While activities focusing on reforestation and cultural stewardship were available on Maui and the Big Island, the sole volunteer option available during our trip to Kauai was a self-guided beach cleanup. The Kauai Chapter of the Surfrider Foundation provided buckets and trash grabbers that could be picked up at our hotel, the Hilton Garden Inn Kauai Wailua Bay, at any time during our stay.
Before we did our beach cleanup, I had the opportunity to sit down with Cynthia Welti, outgoing chair of the Kauai Chapter of the Surfrider Foundation, to learn more about what to expect from our activity.
Welti explained that the Surfrider Foundation’s Kauai group focuses on coastal preservation due to the island’s geographic location. Ocean debris from the fishing industry is a constant source of strain on the coast, so much so that it’s common to find fishing nets during the beach cleanup. Before the pandemic, upwards of 10,000 pounds of debris washed ashore every year, but since starting the beach cleanup, the amount of debris found at beaches has dropped considerably.
Although the beaches are no longer overflowing with trash, Welti assured me that we’d still find enough during our cleanup to make us shake our heads in disbelief — and she was right. From cigarette butts to bottle caps and empty sports drinks, I was appalled by how careless previous visitors were with their trash.
Having filled a bucket with debris in just the hour we spent at Lydgate Beach, the family-friendly shore behind our hotel we chose for our cleanup, I can only imagine how littered the island’s coast was before the creation of the Malama Hawaii program.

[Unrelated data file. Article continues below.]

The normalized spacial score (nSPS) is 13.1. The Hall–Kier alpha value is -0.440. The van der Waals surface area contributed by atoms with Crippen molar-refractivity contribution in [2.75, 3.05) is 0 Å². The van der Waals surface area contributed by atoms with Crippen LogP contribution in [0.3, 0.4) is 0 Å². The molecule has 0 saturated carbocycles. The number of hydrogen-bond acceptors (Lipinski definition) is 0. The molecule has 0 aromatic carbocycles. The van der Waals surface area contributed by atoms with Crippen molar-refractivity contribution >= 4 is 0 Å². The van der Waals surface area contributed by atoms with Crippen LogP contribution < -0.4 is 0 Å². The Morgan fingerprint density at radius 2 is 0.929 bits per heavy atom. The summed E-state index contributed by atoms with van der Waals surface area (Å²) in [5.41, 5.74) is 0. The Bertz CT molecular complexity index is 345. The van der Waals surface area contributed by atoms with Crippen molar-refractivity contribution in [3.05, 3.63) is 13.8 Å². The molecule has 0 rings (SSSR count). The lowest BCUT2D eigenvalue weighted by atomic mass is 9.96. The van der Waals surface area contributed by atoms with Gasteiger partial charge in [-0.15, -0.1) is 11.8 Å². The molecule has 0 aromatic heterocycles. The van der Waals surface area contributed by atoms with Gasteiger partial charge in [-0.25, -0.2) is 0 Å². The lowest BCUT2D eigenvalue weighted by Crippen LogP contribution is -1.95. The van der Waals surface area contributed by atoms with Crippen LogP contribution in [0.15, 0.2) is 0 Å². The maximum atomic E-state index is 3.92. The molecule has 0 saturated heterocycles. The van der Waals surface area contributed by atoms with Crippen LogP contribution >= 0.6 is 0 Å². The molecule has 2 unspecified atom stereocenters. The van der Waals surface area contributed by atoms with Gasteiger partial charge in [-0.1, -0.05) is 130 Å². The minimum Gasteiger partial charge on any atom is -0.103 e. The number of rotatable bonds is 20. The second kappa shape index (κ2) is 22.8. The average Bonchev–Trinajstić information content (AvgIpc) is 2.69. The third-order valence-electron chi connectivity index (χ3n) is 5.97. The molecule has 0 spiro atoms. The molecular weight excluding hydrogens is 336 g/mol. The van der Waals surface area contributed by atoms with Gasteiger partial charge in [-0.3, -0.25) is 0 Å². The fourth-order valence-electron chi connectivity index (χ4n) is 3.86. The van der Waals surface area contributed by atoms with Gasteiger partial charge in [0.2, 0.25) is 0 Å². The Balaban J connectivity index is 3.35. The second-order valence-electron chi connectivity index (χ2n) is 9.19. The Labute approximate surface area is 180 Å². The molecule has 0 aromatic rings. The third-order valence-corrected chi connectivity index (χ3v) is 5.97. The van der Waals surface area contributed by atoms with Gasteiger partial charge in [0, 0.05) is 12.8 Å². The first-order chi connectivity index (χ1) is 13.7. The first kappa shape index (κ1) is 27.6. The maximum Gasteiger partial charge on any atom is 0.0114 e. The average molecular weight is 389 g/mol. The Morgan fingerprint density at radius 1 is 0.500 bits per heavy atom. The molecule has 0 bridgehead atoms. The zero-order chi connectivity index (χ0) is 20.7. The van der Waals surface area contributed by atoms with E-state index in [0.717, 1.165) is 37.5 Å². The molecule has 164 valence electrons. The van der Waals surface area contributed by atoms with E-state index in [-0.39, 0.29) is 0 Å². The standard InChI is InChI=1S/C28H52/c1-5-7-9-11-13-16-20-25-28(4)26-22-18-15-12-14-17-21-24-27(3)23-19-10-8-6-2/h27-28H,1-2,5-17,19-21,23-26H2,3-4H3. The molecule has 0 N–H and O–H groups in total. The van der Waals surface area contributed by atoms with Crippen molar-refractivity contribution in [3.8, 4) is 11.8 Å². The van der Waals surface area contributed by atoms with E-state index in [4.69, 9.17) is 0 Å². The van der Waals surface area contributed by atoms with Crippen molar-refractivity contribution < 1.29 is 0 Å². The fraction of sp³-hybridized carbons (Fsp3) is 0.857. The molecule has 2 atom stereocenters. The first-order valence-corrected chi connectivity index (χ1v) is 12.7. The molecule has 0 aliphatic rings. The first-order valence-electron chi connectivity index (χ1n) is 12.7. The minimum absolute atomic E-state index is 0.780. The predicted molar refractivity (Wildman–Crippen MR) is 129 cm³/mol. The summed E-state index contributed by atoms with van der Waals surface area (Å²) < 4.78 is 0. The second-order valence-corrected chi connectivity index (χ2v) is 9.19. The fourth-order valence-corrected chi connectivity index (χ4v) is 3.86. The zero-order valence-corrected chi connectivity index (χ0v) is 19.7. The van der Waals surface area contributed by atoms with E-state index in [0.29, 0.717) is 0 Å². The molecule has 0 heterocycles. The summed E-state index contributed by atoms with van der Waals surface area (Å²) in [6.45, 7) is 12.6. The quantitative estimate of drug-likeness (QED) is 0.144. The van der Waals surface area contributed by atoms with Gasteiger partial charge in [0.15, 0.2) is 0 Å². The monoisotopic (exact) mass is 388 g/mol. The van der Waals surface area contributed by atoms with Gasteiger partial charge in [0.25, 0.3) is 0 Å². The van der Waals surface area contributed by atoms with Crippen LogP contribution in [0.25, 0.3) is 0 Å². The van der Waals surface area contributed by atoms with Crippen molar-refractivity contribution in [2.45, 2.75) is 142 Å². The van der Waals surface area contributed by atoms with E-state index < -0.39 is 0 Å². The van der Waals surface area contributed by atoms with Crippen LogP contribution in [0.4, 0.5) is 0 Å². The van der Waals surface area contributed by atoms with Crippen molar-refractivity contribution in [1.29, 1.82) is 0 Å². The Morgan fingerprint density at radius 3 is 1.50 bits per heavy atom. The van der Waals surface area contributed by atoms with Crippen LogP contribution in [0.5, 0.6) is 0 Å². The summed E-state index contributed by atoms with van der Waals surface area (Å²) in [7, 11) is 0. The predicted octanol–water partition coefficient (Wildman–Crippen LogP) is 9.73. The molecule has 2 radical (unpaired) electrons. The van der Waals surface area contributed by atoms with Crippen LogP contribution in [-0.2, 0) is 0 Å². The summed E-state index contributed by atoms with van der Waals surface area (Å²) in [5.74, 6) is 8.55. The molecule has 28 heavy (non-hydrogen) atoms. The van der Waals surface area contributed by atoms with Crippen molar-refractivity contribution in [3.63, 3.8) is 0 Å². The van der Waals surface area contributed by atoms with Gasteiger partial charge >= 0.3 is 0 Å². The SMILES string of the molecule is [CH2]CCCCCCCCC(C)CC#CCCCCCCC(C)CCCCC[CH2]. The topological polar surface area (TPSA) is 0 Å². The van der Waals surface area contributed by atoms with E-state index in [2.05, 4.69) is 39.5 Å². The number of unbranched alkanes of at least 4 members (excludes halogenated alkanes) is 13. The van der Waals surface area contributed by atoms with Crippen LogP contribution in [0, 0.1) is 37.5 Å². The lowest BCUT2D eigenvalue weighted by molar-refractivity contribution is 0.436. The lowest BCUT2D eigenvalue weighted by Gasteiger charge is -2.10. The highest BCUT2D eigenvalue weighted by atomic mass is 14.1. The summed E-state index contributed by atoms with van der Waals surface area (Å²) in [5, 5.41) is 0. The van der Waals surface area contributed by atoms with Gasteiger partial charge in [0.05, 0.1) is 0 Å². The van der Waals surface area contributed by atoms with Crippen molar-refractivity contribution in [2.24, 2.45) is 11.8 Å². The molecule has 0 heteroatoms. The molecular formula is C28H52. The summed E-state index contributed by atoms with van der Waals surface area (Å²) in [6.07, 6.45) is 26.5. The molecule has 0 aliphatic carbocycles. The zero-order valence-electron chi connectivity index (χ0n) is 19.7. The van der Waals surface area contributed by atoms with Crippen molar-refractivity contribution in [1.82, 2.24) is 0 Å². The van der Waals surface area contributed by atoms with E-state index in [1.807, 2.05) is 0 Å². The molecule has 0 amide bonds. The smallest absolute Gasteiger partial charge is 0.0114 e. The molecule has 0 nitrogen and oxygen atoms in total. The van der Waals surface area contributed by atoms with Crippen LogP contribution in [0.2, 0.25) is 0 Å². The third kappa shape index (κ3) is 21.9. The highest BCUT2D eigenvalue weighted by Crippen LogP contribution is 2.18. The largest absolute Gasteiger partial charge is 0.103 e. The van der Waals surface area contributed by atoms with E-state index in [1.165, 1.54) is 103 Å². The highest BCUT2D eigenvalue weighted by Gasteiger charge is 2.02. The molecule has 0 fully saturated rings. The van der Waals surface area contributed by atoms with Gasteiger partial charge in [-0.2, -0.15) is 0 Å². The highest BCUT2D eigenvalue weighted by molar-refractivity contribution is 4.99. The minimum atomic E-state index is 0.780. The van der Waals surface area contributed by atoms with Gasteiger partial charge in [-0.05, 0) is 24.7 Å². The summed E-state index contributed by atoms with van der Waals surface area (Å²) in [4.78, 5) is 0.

Much to my surprise, my 2- and 4-year-olds really enjoyed the beach cleanup, turning it into a contest to see who could collect the most trash. As they competed with one another to gather garbage, my husband and I explained the importance of cleaning up after ourselves — and sometimes others, too — so we can keep enjoying the places we love.
Not only did the experience leave a mark on my kids, who now point out (and even pick up) trash they see back home when out and about, but it also stood out to passersby.
Tourists and locals alike regularly stopped us to ask what we were doing and to thank us for helping keep the beach clean. One of the hotel groundskeepers even made a point to show his gratitude by thanking us after seeing all that we’d collected at the beach.
To say I walked away from the experience more enlightened about predicaments facing well-known tourism destinations and further determined to become a better traveler — no matter where I am — would be an understatement.
Now that I’ve done the beach cleanup, I have resolved to instill more sustainable habits into my family’s day-to-day activities as well as our vacation habits.
What else can you do to be a more sustainable traveler when visiting Hawaii?
I highly recommend participating in the Malama Hawaii program, but if you still are not sold on doing it, there are plenty of other small but impactful ways to practice sustainability while in the Aloha State, according to Welti.
Begin by consulting the Kauai Chapter of the Surfrider Foundation’s Ocean Friendly Visitors Program, which details an assortment of tips you can easily apply to your vacation.